The NGA intends to undertake a yearly survey of global Earth imagery leaders

The National Geospatial-Intelligence Agency intends to conduct an annual evaluation of commercial satellite imagery, similar to the one it conducted earlier this year for the Olympics. “We anticipate to see 500 remote sensing satellites launched into space each year over the next four to five years,” Dave Gauthier, director of NGA’s Commercial and Business Operations Group, stated October 7 at GEOINT 2021 Symposium. “The capacity and kinds of functionality we can get commercially are going to change dramatically.”

Gauthier’s team was inspired by the Olympics to award silver, gold, and bronze medals to countries with the best commercial imagery offerings in 9 categories: panchromatic resolution, electro-optical persistence, synthetic-aperture radar (SAR), mid-wave infrared, multispectral imaging, shortwave infrared, SAR persistence, video, and hyperspectral imaging.

While many of those in the intelligence community was aware of foreign firms’ dominant role in commercial imagery collection, the outcomes of first annual evaluation surprised some. “We expected Maxar’s Worldview-3 system to get the world’s best resolution, and it does,” Gauthier said. “Because European countries have dominated SAR for decades, we expected them to continue to do so.” “Yes, they do.”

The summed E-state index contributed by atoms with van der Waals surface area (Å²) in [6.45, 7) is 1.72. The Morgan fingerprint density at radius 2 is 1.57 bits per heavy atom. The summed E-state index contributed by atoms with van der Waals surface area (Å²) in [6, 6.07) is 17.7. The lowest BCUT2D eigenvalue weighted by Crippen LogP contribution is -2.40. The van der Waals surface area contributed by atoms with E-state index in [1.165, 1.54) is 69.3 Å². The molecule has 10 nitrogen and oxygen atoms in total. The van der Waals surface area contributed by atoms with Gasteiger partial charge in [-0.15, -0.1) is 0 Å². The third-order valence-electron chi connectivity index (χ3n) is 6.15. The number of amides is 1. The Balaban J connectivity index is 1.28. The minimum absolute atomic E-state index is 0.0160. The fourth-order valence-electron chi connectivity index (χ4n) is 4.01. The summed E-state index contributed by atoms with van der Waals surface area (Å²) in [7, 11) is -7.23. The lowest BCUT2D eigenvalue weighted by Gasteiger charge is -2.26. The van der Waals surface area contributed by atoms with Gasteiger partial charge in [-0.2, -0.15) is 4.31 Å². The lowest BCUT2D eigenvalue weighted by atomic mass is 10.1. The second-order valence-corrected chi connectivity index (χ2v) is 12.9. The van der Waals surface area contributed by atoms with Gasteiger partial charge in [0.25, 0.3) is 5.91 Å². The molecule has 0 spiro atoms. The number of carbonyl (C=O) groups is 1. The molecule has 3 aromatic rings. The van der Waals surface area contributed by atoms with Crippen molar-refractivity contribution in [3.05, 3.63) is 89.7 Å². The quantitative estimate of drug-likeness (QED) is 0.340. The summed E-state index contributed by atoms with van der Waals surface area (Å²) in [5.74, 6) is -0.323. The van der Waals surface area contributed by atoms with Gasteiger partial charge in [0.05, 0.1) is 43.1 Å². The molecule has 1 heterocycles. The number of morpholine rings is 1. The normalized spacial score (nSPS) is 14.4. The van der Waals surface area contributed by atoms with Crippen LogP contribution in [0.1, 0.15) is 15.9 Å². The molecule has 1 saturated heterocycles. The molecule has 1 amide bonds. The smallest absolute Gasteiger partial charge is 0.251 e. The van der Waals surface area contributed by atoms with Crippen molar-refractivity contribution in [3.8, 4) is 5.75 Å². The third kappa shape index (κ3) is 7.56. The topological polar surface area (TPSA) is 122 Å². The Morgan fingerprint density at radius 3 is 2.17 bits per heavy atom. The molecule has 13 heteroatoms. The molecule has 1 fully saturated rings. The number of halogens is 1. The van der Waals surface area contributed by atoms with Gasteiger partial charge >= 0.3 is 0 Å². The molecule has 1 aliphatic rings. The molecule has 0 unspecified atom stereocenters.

However, the competition revealed that Iceye of Finland had the highest SAR revisit rate, as well as Capella Space of the United States, had the highest SAR resolution. “The smallsat SAR community has been upsetting the status quo,” Gauthier explained. Another surprise, according to Gauthier, was “how quickly China propagated their low Earth-orbiting electro-optical constellations.” “They have excellent video systems.” They have a high return rate.” Argentina won the gold medal for the multispectral imagery all thanks to Satellogic, which was a pleasant surprise.

“It’s absolutely vital to have partners and allies with you to supplement your strengths with their strengths,” Gauthier said as a key takeaway from competition. This competition also demonstrated that, because anyone can obtain commercial data and imagery, the competitive advantage will come from converting data into analytic insights, according to Gauthier. The Olympic medal results surprised some policymakers in the United States, who believed that American companies were at the forefront of Earth imagery acquisition, according to Gauthier.

Many policymakers inquired about how the NGA could assist the US industry in winning the worldwide Earth-observation competition after seeing the standings. The Commercial Space Council of the Intelligence Community is looking into it, according to Gauthier. Meanwhile, NGA officials are figuring out how to get new commercial datasets and later turn them into the analytic services in the most efficient way possible. Their findings will be compiled into a single document outlining the US government’s commercial geospatial intelligence tactic. The “need to unify our attempts to be more efficient and effective in advancing the commercial market” will be a key component of the strategy, according to Gauthier. The need to “boost the implementation of these functionalities into our intelligence manufacturing and utilize them as basic sources in generating intelligence for the warfighter” will also be highlighted, according to Gauthier.

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